W driver in the countryside? Watch your speed and if you screw up and take a wrong turn, no worries, the locals will expect nothing less from a “W” driver.

7. Sunday & Holidays – Wochenendfahrverbot

I love this rule. In Austria, Germany and Switzerland, tractor trailer trucks (LKWs) are not allowed to drive on Sundays and public holidays. In Austria, the Verbot starts on Saturday at 3 pm and lasts until Sunday 10 pm. Trucks also aren’t allowed on the road between 10 pm and 5 am in general. Don’t have a hissy fit, though, if you happen to see a truck out at 11 am on a Sunday morning. There are some exceptions to the rule, like for trucks carrying perishable food and those assisting other vehicles or clearing the roads.

8. Return to Vienna on a Sunday

If you’ve gone away for the weekend, I strongly urge you to try to get back into town sometime before 6 or 7pm or you are liable to be forced to park somewhere in Niederösterreich. Also, if you are constantly suppressing the fact that stores are closed on Sunday and return to find that you cannot suppress from your stomach the fact that your fridge is completely empty, you can always make an emergency food run to a gas station or to one of the grocery stores at the train stations. But I would only recommend that if you’re truly desperate because there are a lot of foreigners in the city in denial about stores being closed on Sundays and they all throng together in a mess of elbows and grocery carts at the Prater Billa on Sundays. Remember, you can always order pizza. And if you’re nervous about doing so over the phone in German, order online over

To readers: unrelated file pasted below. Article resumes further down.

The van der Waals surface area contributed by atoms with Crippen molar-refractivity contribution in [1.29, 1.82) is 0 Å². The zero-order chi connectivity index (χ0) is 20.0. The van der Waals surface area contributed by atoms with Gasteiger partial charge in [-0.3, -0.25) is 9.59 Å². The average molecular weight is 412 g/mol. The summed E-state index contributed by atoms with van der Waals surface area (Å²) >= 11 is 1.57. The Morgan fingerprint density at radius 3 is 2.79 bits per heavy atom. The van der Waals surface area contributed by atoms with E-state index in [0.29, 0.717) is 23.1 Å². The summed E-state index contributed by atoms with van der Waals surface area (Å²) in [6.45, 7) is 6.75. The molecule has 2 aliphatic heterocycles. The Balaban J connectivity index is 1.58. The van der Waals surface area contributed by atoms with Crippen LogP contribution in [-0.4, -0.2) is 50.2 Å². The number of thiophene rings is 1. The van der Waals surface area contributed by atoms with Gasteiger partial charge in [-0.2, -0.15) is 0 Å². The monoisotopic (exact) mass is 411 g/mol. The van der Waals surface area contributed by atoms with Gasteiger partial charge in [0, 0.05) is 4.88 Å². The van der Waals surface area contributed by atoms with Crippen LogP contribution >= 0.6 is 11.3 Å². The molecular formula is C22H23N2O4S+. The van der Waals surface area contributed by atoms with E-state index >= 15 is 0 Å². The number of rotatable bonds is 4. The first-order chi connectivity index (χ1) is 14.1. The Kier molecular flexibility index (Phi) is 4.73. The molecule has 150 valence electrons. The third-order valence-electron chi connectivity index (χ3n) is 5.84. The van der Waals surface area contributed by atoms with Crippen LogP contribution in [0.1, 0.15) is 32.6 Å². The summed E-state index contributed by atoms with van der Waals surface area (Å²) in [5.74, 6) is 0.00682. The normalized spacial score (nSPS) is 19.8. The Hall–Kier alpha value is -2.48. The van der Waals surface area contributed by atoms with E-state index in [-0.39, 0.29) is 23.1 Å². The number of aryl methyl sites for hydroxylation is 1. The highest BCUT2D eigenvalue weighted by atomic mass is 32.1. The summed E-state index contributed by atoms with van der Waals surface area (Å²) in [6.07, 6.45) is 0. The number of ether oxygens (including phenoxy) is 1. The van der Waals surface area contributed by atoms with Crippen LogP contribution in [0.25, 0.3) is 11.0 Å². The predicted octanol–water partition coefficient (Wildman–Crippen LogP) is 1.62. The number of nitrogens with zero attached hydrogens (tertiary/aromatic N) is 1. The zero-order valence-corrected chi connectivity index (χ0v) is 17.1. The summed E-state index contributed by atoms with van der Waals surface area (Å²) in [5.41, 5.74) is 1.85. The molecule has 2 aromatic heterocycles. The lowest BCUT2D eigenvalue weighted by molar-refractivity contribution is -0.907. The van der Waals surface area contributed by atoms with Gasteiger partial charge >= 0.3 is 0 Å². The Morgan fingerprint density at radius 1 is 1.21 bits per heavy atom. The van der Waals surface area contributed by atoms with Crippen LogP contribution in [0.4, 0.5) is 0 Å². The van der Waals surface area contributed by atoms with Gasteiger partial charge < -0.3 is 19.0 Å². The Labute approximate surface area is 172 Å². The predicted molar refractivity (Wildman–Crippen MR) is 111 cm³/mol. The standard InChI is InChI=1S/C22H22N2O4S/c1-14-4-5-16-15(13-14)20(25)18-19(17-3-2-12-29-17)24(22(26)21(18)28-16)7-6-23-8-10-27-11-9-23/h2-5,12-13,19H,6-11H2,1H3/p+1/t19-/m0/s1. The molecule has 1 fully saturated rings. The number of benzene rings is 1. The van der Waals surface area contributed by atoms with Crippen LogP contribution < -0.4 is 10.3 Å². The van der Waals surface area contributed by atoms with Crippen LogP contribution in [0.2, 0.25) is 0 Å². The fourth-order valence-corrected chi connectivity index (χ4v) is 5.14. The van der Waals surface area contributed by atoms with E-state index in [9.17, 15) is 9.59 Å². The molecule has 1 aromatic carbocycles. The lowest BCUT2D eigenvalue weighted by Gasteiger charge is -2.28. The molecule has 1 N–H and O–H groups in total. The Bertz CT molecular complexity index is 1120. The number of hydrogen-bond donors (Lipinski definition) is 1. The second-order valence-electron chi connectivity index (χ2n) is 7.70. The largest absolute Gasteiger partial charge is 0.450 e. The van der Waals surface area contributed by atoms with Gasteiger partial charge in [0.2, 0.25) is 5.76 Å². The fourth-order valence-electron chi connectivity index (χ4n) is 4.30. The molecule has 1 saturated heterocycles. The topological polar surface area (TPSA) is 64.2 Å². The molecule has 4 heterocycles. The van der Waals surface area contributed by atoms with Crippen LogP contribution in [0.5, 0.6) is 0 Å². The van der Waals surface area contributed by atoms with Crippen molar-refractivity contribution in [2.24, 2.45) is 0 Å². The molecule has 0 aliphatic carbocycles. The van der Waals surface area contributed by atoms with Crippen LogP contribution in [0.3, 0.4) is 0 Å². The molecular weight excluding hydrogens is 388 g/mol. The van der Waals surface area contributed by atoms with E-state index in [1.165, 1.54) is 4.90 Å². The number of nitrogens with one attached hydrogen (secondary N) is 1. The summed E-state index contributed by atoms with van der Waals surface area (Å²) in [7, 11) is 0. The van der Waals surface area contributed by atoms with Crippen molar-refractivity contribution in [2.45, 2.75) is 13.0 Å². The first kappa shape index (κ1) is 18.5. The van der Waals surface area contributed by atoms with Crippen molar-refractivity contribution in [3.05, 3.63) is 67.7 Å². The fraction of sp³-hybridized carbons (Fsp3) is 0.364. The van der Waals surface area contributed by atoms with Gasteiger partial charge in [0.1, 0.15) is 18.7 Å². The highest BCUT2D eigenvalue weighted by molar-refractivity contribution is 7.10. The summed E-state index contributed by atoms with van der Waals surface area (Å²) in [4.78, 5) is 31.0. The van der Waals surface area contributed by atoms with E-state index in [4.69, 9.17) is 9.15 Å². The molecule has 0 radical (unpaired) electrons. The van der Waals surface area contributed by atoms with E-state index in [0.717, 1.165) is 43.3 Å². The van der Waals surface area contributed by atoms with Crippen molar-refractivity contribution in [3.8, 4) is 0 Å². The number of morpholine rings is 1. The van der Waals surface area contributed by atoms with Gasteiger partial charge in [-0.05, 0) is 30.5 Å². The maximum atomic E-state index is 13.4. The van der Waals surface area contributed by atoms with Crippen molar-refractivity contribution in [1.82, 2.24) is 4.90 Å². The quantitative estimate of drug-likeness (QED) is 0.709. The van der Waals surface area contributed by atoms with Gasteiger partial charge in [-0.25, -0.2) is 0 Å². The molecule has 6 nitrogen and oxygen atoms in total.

Bring a little of the Outing Home to You

And if you want to escape and can’t manage to unparallel park your car, you can always bring a bit of that countryside home to you: In fact, if you are in the US and don’t believe that there is still a station somewhere in the world rocking 9-5, give it a try. You might like it. And learn something fascinating about fruit flies.